DOES THE ORDOVICIAN "GUTTENBERG EVENT" CARBON ISOTOPE EXCURSION EXTEND SHOREWARD INTO THE DETRITAL SHALE BELT OF THE DECORAH FORMATION?

by
G.A. Ludvigson, M.R. Saltzman, T.S. White, and L.A. González

The Geological Society of America
33rd Annual North-Central Section Meeting
Clarion Hotel and Convention Center, Champaign, IL, April 22-23, 1999
1999 Abstracts with Programs, v. 31, no. 5, p. A-32

ABSTRACT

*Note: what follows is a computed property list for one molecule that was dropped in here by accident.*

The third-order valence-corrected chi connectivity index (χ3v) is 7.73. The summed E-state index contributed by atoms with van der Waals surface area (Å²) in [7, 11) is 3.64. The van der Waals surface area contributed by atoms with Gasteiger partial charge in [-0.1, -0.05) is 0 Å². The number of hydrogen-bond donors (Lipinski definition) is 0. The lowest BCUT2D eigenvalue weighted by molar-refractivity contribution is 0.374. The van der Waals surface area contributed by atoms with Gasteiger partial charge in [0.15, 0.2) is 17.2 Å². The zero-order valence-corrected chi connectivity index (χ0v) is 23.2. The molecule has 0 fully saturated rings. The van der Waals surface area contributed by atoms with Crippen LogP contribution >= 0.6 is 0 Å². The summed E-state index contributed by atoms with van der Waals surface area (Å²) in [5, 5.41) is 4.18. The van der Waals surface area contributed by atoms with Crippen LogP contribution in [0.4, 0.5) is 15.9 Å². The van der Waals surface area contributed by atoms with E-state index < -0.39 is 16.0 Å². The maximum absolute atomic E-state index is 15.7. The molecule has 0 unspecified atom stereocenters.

A positive 13C excursion first recognized in the organic-rich Guttenberg Limestone Member of the Chatfieldian Decorah Formation in the Upper Mississippi Valley (Hatch et al., 1987, AAPG Bull. 71:1342-1354) has also been recognized in correlative carbonate strata of the Salona Formation of Pennsylvania (Patzkowski et al., 1997, Geology, 25:911-914). Interbedded shales and carbonates of the Decorah Formation thin to the southeast away from detrital sources on the Transcontinental Arch in Minnesota, and Ludvigson et al. (1996, GSA SP306:67-86) proposed that portions of the Decorah Formation (Spechts Ferry and Guttenberg members) completely starve out in offshore sections to the southeast in central Illinois. Given current uncertainties about the geographic extent of paleoceanographic processes responsible for the carbon isotope excursion, we are evaluating chemostratigraphic profiles of d13Ccarbonate, d13Corganic, TOC, and HI of a 31.4 m section of Decorah Shale in the Iowa Department of Natural Resources -- Geological Survey Bureau’s Camp Quest (D-21) core (W-25498) in Plymouth County, northwest Iowa. Decorah strata in the Camp Quest core were deposited in the shoreward detrital shale belt, inboard from the depositional limits of the organic-rich Guttenberg Limestone Member. The chemostratigraphic details of this succession may help to clarify whether the carbon isotope excursion was driven by processes operating on a basinal or global scale.